On Family Search, I located a death record for Thomas Thorne Griffen. Griffen is a known alternate spelling of Griffin which shows up in John T. Griffin's records, as well. This record, from New York, New York City Municipal Deaths 1795-1949, lists Thomas Thorne Griffin, born about 1802 in New York State, died 1 January 1881 in Manhattan and buried 3 January 1881 in Mamaroneck, New York. He is listed as married, but the record does not give the name of his spouse. I was then able to locate a Find A Grave record for Thomas T. Griffin, 1802-1881, buried in Barker-Quaker Cemetery, Larchmont, New York. Google informed me that Larchmont is actually a village located within the boundaries of Mamaroneck, New York. If this is my Thomas Griffin, his death record reinforces his connection to Mamaroneck and potential parents Stephen Griffin and Jerusha Thorne.
|The red circles indicate Brooklyn, Mamaroneck and Scranton. Thomas Griffin lived in each of these cities.|
...it all got more complicated.
For one, I could find no census records showing Stephen Griffin of Mamaroneck in a household with a child the age of Thomas Thorne Griffin. While I see tax records for Stephen Griffin in the early 1800s, I don't see him in census listings at that time. I also could not find a will or deed for Stephen Griffin that mentioned his children. So, there was no slam dunk bit of paperwork connecting Stephen and Thomas. At least not that I've been able to find yet.
One of the things that has been hardest about researching this family is that they moved more than once between New York City and Scranton, Pennsylvania. John T. Griffin and all but one of his siblings were born in Scranton between about 1830 and 1847. The 1850 US Census shows the family living in Brooklyn, New York, and clearly lists that seven children were born in PA, but the parents and oldest son were born in NY. This means that Thomas and Eliza were born in Westchester County, had their first child somewhere in New York, then moved to Pennsylvania and lived there for over a decade before relocating to the New York City boroughs. They were definitely in New York during the period of 1850-1855, as they were noted in the federal and state census records for those years. However, in the 1880 US Census, I located a listing for a Thorn Griffin and Eliza Griffin living once again in Scranton. Both were born in New York and were living with a 33-year old son named Charles J. Griffin, who was born in Pennsylvania. This matches perfectly with the information provided in the 1850 and 1855 census records, so I'm certain this is the same family. However, Thomas Thorn Griffin's death record indicates that he died in New York City in January 1881. At such an advanced age, would Thomas Griffin have undertaken a trip or a move to New York City, some distance from Scranton? Making this even more complicated, there is a death record for Eliza Jane Griffin in Scranton on March 13, 1881. She was buried shortly thereafter in Dunmore, PA. Did Thomas Griffin take a trip to New York and die there, while Eliza remained behind in Scranton? Are we dealing with two different Thomas Griffins?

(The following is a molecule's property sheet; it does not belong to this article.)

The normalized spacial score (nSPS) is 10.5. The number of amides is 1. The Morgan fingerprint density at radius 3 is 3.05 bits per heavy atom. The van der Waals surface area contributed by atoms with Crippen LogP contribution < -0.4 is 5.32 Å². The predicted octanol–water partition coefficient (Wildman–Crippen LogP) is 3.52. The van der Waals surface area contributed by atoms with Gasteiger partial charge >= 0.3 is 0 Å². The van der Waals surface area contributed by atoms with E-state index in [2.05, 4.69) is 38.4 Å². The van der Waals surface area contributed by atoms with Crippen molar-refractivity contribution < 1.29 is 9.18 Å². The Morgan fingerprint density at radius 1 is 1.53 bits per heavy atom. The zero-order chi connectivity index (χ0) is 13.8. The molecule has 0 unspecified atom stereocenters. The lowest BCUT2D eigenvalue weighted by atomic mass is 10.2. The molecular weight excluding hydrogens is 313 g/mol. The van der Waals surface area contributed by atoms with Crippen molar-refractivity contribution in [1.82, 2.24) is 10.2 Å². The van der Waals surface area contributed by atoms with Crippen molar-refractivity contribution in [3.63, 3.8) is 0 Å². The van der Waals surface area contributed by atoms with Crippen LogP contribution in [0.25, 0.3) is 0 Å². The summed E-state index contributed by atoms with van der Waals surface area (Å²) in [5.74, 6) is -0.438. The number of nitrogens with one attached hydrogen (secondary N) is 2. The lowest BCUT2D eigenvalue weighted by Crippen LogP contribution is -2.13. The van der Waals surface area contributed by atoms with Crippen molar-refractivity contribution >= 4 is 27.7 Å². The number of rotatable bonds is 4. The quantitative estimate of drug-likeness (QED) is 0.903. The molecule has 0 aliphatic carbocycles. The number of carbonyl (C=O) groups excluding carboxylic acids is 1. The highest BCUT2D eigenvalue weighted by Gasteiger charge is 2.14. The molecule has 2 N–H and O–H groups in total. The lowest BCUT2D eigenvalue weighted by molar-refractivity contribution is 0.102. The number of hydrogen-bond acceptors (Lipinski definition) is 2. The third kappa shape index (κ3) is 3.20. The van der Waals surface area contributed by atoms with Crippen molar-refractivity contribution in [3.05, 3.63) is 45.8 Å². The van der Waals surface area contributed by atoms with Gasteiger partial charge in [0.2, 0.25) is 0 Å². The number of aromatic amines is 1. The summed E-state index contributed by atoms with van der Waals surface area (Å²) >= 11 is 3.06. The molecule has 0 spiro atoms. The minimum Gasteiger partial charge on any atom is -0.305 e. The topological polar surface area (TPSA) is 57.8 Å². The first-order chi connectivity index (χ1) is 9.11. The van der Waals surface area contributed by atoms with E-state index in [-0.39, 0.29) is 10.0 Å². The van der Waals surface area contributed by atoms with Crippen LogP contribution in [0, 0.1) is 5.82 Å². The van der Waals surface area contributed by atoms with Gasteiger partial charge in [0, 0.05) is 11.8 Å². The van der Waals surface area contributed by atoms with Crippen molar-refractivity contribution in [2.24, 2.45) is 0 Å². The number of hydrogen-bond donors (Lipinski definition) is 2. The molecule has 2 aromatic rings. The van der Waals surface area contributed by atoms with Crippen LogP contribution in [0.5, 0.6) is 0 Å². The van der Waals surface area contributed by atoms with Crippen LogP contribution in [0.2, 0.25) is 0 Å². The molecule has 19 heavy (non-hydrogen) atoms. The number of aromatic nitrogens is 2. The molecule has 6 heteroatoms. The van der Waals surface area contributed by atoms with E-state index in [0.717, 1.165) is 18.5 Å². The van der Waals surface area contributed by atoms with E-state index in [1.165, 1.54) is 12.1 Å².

So, I started digging into the Scranton connection a little more. I've always wondered why the Griffins were going back and forth between New York City and Scranton. They aren't exactly neighboring cities. John T. Griffin and at least one of his brothers were involved in boat building and sailing, for which there were no opportunities in Scranton. Why did his parents move there repeatedly? Some simple searches on the history of Scranton opened up a whole new can of worms that took me even further away from the proof of parentage I was hoping to find.
To be continued....